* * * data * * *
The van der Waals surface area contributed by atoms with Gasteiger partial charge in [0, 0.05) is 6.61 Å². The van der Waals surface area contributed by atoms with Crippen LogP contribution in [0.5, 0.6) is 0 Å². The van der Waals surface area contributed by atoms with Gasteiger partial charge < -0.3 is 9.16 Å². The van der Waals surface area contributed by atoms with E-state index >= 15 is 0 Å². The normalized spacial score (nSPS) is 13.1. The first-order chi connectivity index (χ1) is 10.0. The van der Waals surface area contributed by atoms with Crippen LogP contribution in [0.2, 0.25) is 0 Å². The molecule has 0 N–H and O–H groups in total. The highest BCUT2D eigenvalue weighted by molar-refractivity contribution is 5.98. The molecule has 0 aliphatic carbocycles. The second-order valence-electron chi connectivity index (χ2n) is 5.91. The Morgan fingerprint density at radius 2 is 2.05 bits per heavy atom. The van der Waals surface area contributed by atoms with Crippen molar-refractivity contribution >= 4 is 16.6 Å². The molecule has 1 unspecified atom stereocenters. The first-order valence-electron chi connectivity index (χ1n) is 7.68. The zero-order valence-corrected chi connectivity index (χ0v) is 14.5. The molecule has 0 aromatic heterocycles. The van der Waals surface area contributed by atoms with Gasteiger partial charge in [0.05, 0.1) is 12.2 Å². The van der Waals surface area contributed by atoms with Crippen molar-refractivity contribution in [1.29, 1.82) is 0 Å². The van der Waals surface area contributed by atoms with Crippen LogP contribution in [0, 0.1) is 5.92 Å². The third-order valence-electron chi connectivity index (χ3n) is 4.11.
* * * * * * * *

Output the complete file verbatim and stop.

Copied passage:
The van der Waals surface area contributed by atoms with Gasteiger partial charge in [0, 0.05) is 6.61 Å². The van der Waals surface area contributed by atoms with Crippen LogP contribution in [0.5, 0.6) is 0 Å². The van der Waals surface area contributed by atoms with Gasteiger partial charge < -0.3 is 9.16 Å². The van der Waals surface area contributed by atoms with E-state index >= 15 is 0 Å². The normalized spacial score (nSPS) is 13.1. The first-order chi connectivity index (χ1) is 10.0. The van der Waals surface area contributed by atoms with Crippen LogP contribution in [0.2, 0.25) is 0 Å². The molecule has 0 N–H and O–H groups in total. The highest BCUT2D eigenvalue weighted by molar-refractivity contribution is 5.98. The molecule has 0 aliphatic carbocycles. The second-order valence-electron chi connectivity index (χ2n) is 5.91. The Morgan fingerprint density at radius 2 is 2.05 bits per heavy atom. The van der Waals surface area contributed by atoms with Crippen molar-refractivity contribution >= 4 is 16.6 Å². The molecule has 1 unspecified atom stereocenters. The first-order valence-electron chi connectivity index (χ1n) is 7.68. The zero-order valence-corrected chi connectivity index (χ0v) is 14.5. The molecule has 0 aromatic heterocycles. The van der Waals surface area contributed by atoms with Gasteiger partial charge in [0.05, 0.1) is 12.2 Å². The van der Waals surface area contributed by atoms with Crippen molar-refractivity contribution in [1.29, 1.82) is 0 Å². The van der Waals surface area contributed by atoms with Crippen LogP contribution in [0, 0.1) is 5.92 Å². The third-order valence-electron chi connectivity index (χ3n) is 4.11.